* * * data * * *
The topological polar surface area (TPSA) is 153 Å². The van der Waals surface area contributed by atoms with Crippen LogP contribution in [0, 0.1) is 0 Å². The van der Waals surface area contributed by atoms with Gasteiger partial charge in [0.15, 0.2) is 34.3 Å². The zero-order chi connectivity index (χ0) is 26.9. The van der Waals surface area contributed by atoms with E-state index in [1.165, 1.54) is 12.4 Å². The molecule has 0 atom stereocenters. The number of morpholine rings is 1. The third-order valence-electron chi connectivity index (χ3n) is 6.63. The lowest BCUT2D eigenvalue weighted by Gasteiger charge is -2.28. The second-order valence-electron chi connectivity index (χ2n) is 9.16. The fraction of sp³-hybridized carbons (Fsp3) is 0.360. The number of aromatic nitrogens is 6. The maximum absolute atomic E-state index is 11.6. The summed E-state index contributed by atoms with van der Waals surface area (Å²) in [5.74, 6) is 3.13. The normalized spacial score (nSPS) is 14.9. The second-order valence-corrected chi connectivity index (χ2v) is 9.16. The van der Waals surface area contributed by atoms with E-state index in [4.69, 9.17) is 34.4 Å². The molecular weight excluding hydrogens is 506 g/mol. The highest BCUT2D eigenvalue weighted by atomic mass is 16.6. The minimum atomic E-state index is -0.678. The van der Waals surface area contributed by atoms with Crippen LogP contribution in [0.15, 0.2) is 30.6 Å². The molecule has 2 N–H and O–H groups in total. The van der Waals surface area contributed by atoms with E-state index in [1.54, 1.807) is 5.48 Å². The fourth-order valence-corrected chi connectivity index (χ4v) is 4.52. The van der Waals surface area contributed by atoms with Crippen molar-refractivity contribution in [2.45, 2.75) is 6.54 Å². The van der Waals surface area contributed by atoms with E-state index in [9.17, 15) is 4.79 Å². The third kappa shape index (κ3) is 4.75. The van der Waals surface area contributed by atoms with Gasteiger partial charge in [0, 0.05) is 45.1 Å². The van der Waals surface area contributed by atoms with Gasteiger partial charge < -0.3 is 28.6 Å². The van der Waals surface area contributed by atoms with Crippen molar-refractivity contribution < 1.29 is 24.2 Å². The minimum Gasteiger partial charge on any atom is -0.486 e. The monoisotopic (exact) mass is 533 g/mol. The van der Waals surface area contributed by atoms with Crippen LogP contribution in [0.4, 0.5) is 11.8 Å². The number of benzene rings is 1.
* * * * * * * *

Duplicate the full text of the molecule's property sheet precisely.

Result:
The topological polar surface area (TPSA) is 153 Å². The van der Waals surface area contributed by atoms with Crippen LogP contribution in [0, 0.1) is 0 Å². The van der Waals surface area contributed by atoms with Gasteiger partial charge in [0.15, 0.2) is 34.3 Å². The zero-order chi connectivity index (χ0) is 26.9. The van der Waals surface area contributed by atoms with E-state index in [1.165, 1.54) is 12.4 Å². The molecule has 0 atom stereocenters. The number of morpholine rings is 1. The third-order valence-electron chi connectivity index (χ3n) is 6.63. The lowest BCUT2D eigenvalue weighted by Gasteiger charge is -2.28. The second-order valence-electron chi connectivity index (χ2n) is 9.16. The fraction of sp³-hybridized carbons (Fsp3) is 0.360. The number of aromatic nitrogens is 6. The maximum absolute atomic E-state index is 11.6. The summed E-state index contributed by atoms with van der Waals surface area (Å²) in [5.74, 6) is 3.13. The normalized spacial score (nSPS) is 14.9. The second-order valence-corrected chi connectivity index (χ2v) is 9.16. The van der Waals surface area contributed by atoms with E-state index in [4.69, 9.17) is 34.4 Å². The molecular weight excluding hydrogens is 506 g/mol. The highest BCUT2D eigenvalue weighted by atomic mass is 16.6. The minimum atomic E-state index is -0.678. The van der Waals surface area contributed by atoms with Crippen LogP contribution in [0.15, 0.2) is 30.6 Å². The molecule has 2 N–H and O–H groups in total. The van der Waals surface area contributed by atoms with E-state index in [1.54, 1.807) is 5.48 Å². The fourth-order valence-corrected chi connectivity index (χ4v) is 4.52. The van der Waals surface area contributed by atoms with Crippen molar-refractivity contribution in [2.45, 2.75) is 6.54 Å². The van der Waals surface area contributed by atoms with E-state index in [9.17, 15) is 4.79 Å². The third kappa shape index (κ3) is 4.75. The van der Waals surface area contributed by atoms with Gasteiger partial charge in [0, 0.05) is 45.1 Å². The van der Waals surface area contributed by atoms with Gasteiger partial charge < -0.3 is 28.6 Å². The van der Waals surface area contributed by atoms with Crippen molar-refractivity contribution < 1.29 is 24.2 Å². The minimum Gasteiger partial charge on any atom is -0.486 e. The monoisotopic (exact) mass is 533 g/mol. The van der Waals surface area contributed by atoms with Crippen LogP contribution in [0.4, 0.5) is 11.8 Å². The number of benzene rings is 1.